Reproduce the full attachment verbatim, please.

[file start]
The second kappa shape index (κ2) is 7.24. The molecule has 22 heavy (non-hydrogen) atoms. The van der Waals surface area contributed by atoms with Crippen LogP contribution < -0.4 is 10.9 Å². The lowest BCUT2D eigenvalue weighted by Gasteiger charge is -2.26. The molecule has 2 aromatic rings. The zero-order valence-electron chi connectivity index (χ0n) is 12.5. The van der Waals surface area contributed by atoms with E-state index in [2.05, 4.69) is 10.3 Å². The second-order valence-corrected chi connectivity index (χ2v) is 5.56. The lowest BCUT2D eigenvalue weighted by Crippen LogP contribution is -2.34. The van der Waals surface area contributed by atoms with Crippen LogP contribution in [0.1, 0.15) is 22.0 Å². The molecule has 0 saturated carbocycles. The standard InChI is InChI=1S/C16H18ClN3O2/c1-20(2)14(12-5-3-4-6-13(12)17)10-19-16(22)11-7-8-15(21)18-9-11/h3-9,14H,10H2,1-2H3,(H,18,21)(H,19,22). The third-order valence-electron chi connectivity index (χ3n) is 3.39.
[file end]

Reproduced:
The second kappa shape index (κ2) is 7.24. The molecule has 22 heavy (non-hydrogen) atoms. The van der Waals surface area contributed by atoms with Crippen LogP contribution < -0.4 is 10.9 Å². The lowest BCUT2D eigenvalue weighted by Gasteiger charge is -2.26. The molecule has 2 aromatic rings. The zero-order valence-electron chi connectivity index (χ0n) is 12.5. The van der Waals surface area contributed by atoms with E-state index in [2.05, 4.69) is 10.3 Å². The second-order valence-corrected chi connectivity index (χ2v) is 5.56. The lowest BCUT2D eigenvalue weighted by Crippen LogP contribution is -2.34. The van der Waals surface area contributed by atoms with Crippen LogP contribution in [0.1, 0.15) is 22.0 Å². The molecule has 0 saturated carbocycles. The standard InChI is InChI=1S/C16H18ClN3O2/c1-20(2)14(12-5-3-4-6-13(12)17)10-19-16(22)11-7-8-15(21)18-9-11/h3-9,14H,10H2,1-2H3,(H,18,21)(H,19,22). The third-order valence-electron chi connectivity index (χ3n) is 3.39.